Staff Directory

Taxes

Getting Down To Business

Texas has one of the lowest tax burdens in the country, ranking as a "Top 10 Best State" in the Tax Foundation's 2012 State Business Tax Index.  With no corporate income tax and no individual income tax, Fort Worth offers a business friendly environment in a pro-business state.

Property Tax

There is no state level property tax.  Municipalities, counties and school districts each tax real and personal property.  Total combined property tax ranges from $2.65 to $3.18 per $100 of assessed value, which in Texas is fair market value.  For example, a combined tax rate of $3.00 per $100 of assessed value would result in an annual tax bill (before exemptions, abatements or depreciation) of $3,000 on $100,000 worth of property.

TAXING JURISDICTIONS RATE PER $100

City:

 

Fort Worth

$0.855

County:

 

Tarrant (total)

$0.660867

Denton

$0.277357

Independent School District:

 

Aledo

$1.4252

Arlington

$1.3055

Birdville

$1.435

Carroll

$1.415

Castleberry

$1.4533

Crowley

$1.535

Eagle Mountain-Saginaw

$1.53

Everman

$1.2775

Fort Worth

$1.322

Godley

$1.13709

Grapevine-Colleyville

$1.31

Hurst-Euless-Bedford

$1.414

Keller

$1.54

Lake Worth

$1.67

Lewisville

$1.426

Mansfield

$1.496

Northwest

$1.375

White Settlement

$1.54

Sales and Use Tax

The state levies a sales and use tax of 6.25% on sales of tangible personal property and certain services. In addition, the City of Fort Worth and the local transit authority imposes an additional 2% for a total combined rate of 8.25%.

TAXING ENTITY RATE

State of Texas

0.0625

Fort Worth

.01000

Fort Worth MTA

.00500

Fort Worth Crime Control

.00500

Total

.08250

 

Sales and use tax exemptions are offered on machinery and equipment used in the manufacturing process and on natural gas and electricity when sold to commercial businesses that are “predominately” manufacturing. 

Corporate Franchise Tax

In 2008, the State of Texas replaced the franchise tax with a margins tax in order to establish a broader, fairer tax assessed at a lower rate.  This tax is imposed on each taxable entity formed in Texas or doing business in Texas. 

 The reformed margins tax lowered the primary franchise tax rate from 4.5 percent to a tax of 1 percent of gross receipts less compensation or cost of goods sold.  (For entities primarily engaged in retail or wholesale trade, the tax rate is 0.5 percent.)  Sole proprietorships and general partnerships are exempt, as are businesses with revenue under $1,000,000.  Businesses with tax due of $1,000 or less owe no tax.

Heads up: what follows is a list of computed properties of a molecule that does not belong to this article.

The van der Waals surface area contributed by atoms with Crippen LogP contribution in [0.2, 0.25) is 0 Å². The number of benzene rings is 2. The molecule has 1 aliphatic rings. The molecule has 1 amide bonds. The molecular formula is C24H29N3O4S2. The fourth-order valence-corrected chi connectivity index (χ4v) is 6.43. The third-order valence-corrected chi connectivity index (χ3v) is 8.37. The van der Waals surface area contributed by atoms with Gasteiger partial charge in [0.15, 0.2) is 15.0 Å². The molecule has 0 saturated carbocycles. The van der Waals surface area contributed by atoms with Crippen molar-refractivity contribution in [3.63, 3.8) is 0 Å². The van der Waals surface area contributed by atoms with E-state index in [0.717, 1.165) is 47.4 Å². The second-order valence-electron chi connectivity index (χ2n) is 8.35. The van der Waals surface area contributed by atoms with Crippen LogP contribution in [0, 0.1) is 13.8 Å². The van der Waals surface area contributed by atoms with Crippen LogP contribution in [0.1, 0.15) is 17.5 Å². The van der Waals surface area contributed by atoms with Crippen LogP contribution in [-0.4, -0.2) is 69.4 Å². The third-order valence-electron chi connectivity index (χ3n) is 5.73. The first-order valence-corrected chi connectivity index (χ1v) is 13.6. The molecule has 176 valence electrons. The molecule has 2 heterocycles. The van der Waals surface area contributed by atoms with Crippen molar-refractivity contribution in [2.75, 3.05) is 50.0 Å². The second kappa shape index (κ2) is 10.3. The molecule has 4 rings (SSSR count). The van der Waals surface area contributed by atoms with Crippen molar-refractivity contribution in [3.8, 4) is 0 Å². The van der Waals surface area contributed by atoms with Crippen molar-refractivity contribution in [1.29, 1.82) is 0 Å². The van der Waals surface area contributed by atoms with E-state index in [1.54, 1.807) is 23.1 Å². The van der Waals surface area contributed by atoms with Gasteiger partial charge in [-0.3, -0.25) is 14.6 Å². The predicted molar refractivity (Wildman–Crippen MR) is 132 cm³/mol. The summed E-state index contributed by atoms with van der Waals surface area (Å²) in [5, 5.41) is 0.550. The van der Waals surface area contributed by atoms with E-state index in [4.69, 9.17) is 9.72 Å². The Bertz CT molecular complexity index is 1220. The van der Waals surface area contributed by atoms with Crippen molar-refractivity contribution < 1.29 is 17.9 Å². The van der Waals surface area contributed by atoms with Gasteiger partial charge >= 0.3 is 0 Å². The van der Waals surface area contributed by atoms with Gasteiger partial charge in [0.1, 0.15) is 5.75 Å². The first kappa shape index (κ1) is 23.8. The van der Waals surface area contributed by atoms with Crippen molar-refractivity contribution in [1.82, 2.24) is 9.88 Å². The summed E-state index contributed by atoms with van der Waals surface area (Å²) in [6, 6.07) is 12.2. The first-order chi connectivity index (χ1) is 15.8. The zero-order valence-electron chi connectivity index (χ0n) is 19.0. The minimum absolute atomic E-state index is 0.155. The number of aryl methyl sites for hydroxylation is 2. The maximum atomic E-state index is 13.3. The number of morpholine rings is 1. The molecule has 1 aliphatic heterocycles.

For more information, contact:  Texas Comptroller's Office.

Unemployment Insurance

For 2012, Texas employers will pay a minimum unemployment insurance (UI) rate of 0.61% and maximum 7.58%.  This percentage is multiplied by the taxable wages for each quarter to determine the amount of tax due for that quarter.  The taxable wage limit is also set by statute and is currently $9,000 per calendar year, per employee.

Newly liable employers will pay an entry-level rate of 2.7% on the first $9,000 of wages per employee.  Employers must pay wages a minimum of six quarters to receive an experienced rating.

 For more information, contact:  Texas Workforce Commission.

Workers Compensation

Workers’ compensation is a state-regulated insurance system that provides covered employees with income and medical benefits if they are injured on the job or have a work-related injury or illness.  The Texas Department of Insurance (TDI) Division of Worker’ Compensation regulates the state’s workers’ compensation system and certifies employers that want to self-insure.   In Texas, private employers can choose whether or not to carry workers’ compensation insurance coverage.

If employers choose to provide workers' compensation, they must do so in one of the following ways:

  • purchase a workers’ compensation insurance policy from an insurance company licensed by TDI
  • be certified by TDI to self-insure workers’ compensation claims
  • join a self-insurance group that has received a certificate of approval from TDI.

Employers should shop around to find the best rate before buying coverage. You can use the Texas Workers’ Compensation Rate Guide to learn companies’ rate levels, schedule rating, and contact information.  Rates vary and are generally based on an employer’s business classification. 

For more information, contact:  Texas Department of Insurance.